After food and drink and chat, we drove into Leighton Buzzard and the narrow gauge railway at Pages Park.
The railway at Leighton Buzzard is fascinating. It was built in 1919 as a sand carrying line, using war surplus track and equipment from First World War battlefield supply railways. It has been running ever since, latterly as a passenger line only. Three miles of two-foot narrow gauge track run through housing estates, parks and countryside, crossing roads where traffic is held up by a railwayman with a flag. There were tiny toy-like engines and hefty looking industrial engines, all in steam. We travelled in a closed carriage on the way out and in an open-sided one on the way back. My face and arms were satisfyingly covered with black smuts.
By then the day was getting later and the weather was getting colder and we all said our goodbyes until Jerry’s run in the spring. And no one got lost all day.
The runners and riders? In the end we had six Y Types; Mike and Sue Silk’s YT, Neil and Janet Cairns’ YB and four YAs. Very special mention must be made of Ray Knight who came from Wellingborough in the YA that he and his welder Nigel have been rebuilding for years. We have met them at runs in the past, asking questions and having a look to see where everything was supposed to go. We were honoured that Ray chose the Autumn Run for his very first drive out in it. Very good it looked too. It was good also to see Don and Lin Avery from Huntingdon. They came to meet us at Shuttleworth last year just after buying their Y Type in Pembrokeshire so it was good to have them on the run this year.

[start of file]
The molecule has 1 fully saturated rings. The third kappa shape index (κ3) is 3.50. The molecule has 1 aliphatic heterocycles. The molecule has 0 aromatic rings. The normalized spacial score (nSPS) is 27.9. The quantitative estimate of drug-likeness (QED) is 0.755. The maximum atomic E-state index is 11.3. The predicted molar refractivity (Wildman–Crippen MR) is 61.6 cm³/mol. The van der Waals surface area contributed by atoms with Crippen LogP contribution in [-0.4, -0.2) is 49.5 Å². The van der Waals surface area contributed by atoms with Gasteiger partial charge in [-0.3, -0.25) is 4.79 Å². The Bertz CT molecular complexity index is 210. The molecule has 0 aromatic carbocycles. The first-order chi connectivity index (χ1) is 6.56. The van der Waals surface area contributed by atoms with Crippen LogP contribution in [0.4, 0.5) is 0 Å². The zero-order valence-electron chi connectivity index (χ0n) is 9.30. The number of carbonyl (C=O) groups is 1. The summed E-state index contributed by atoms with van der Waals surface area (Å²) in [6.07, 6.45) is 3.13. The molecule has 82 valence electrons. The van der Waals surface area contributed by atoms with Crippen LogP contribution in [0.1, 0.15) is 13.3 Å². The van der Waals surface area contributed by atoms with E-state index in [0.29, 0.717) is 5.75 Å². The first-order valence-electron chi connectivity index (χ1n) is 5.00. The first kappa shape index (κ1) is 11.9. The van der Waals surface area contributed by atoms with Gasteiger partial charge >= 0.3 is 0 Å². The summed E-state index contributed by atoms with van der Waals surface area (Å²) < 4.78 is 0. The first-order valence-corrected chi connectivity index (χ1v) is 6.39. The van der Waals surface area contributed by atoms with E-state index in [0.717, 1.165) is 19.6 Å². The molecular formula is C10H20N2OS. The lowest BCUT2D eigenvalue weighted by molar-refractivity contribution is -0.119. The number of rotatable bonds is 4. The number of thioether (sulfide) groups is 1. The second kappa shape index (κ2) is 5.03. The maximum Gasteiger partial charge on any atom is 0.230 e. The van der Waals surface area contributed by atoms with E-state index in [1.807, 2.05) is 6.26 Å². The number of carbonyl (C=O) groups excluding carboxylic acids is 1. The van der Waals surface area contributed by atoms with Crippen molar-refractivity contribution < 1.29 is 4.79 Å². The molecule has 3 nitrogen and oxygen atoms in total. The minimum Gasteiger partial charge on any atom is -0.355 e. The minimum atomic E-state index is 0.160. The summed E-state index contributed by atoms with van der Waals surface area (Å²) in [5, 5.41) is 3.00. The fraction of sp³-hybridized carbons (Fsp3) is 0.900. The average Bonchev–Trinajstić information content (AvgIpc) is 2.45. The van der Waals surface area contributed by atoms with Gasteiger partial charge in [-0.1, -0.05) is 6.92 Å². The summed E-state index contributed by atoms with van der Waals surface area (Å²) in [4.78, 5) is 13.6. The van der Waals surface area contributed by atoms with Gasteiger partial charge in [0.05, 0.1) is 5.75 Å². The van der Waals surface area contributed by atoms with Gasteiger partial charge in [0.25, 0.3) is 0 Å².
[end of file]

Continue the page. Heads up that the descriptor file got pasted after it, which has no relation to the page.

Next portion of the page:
The other YAs belonged to the 1950 MG himself, Murray Grainger and to me. We invited the MG Z register to join us and four planned to come. In the end Paul Merryweather and family and Steve Miller made it. Roger French went straight to Leighton Buzzard but left before I got there, thanks for coming anyway. John Harris broke his arm. Mike and Sue Whitby and Neil McCarthy attended last years Autumn Run in their respective Midget and MGB roadsters but they have both been sold now. They did the run this year together in Mike and Sue’s son’s Mitsubishi Evo with Neil as passenger; I think they filled the tank twice on the 35 mile run.
I mentioned the ‘In Spirit’ entries; there were five cars in this class. Larry Brown of Georgia USA said on the bulletin board that if there was an In Spirit class he would be in it, so I created one. Five people entered, I printed pictures of their cars and these were taken in real cars on the run. At the end we took pictures of the pictures being held by the drivers that took them on the run, to prove that we took it seriously.
In the end we decided to award Paul Barrow’s Y5270 the ‘In Spirit’ Cup for his services to Y Types (now over 500 on Y’s on Parade, on the International Y website) and for coming the furthest distance. The ‘In Spirit’ Cup isn’t as good as ‘spirit in cup’ and it is completely virtual, but you can’t have everything can you?
Next year?……………….. For next year’s Autumn Run I will be going round to every Y Type owner south of the Wash and dragging them out personally.
See you all in the Spring.
Peter Sharp September 2011.